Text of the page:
The two benches in this photo are below Smith St. and on the banks of Buffalo Bayou. The concrete walkway was one of the initial pathways along the bayou that winds through the north end of Downtown Houston. In very heavy rains the water can rise almost to the bottom of the bridge. When it recedes the next day the benches have a small collection of debris and the trees look like they have been in a washing machine.
The trail is used often by joggers and bike riders. The interesting part to me is how different the city seems from down below. Of course it depends on when one as during morning rush cars and buses race by as Smith is a heavily used route. You are only one block from the end of the IH-10 Eastbound exit ramp from the Katy Freeway.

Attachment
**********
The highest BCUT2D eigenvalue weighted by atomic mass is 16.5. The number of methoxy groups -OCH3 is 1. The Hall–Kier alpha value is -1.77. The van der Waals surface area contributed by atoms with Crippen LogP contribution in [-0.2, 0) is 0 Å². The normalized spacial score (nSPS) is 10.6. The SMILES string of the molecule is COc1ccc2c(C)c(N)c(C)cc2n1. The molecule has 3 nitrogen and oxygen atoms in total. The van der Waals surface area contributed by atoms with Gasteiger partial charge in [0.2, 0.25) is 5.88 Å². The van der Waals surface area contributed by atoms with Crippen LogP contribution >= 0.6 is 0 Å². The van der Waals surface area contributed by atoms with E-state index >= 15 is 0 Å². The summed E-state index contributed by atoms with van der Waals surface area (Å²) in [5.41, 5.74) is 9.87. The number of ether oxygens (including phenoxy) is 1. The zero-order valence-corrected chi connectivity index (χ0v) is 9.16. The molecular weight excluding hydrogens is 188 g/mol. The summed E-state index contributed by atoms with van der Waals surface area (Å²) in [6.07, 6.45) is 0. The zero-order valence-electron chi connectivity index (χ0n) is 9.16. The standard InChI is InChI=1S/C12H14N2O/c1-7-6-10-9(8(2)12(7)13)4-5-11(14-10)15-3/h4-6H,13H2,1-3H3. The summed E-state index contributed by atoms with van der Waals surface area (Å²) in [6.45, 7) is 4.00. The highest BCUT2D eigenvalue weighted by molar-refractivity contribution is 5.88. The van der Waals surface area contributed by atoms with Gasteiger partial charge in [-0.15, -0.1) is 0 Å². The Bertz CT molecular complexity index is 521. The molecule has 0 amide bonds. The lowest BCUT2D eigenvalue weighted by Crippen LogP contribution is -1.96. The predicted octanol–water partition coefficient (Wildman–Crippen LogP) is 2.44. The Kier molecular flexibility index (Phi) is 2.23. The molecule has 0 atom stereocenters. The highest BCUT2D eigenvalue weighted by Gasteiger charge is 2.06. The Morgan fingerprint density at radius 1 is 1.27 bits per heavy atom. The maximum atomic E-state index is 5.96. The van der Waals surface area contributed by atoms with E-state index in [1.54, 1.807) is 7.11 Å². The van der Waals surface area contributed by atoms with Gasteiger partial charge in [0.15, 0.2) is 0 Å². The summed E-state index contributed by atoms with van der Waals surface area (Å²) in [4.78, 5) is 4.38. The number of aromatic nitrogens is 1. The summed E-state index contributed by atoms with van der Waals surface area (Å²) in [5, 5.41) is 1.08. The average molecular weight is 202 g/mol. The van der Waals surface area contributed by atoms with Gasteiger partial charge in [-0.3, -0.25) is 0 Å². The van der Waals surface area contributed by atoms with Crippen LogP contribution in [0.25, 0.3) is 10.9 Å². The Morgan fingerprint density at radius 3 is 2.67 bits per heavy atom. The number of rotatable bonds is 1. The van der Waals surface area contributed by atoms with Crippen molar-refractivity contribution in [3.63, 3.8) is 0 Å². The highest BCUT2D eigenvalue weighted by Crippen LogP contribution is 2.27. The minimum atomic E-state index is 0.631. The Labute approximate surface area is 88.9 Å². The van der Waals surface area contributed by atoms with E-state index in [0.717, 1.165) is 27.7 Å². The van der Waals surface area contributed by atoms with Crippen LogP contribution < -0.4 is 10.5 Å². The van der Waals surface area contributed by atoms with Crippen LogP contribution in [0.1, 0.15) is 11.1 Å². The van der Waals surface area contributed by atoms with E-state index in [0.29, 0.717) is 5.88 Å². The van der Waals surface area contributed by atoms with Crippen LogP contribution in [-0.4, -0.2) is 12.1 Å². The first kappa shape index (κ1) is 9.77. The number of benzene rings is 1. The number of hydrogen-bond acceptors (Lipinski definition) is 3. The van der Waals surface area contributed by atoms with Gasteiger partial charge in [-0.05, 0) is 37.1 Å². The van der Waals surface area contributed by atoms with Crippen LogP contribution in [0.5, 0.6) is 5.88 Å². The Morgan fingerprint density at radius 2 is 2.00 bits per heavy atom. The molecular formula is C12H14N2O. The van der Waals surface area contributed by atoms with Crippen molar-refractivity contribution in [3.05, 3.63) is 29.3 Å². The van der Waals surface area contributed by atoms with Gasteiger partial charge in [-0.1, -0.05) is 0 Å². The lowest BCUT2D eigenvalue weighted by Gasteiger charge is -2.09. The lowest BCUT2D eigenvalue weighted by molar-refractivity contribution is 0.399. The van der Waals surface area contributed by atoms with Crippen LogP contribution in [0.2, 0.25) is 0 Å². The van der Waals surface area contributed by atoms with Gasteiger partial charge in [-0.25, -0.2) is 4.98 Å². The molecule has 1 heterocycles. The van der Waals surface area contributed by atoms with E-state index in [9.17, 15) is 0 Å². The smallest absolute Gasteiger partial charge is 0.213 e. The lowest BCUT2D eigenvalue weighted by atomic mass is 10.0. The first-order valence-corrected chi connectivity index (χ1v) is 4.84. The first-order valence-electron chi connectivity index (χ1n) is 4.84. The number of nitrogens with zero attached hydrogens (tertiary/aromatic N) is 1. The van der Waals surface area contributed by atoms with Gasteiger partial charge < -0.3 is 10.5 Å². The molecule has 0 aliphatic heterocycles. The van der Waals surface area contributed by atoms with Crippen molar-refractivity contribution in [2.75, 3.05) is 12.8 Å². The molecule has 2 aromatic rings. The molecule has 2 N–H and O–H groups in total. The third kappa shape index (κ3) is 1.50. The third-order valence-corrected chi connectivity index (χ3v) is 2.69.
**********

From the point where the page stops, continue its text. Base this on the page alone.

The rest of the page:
When the water recedes the big issue is removal of the silt and sand that washes onto the walkway and the grass. The areas where the grass is not solid is actually silt that filled in the sod. As you can see the wall that holds back the street is lush.
An interesting thing about the area, as evidenced by the wall, is that downtown was once at the bayou level when cotton was put on barges and other freight was shipped out on sailing ships from this same location. Someone then surely sat on the docks where this bench is and saw a very different view than one does today.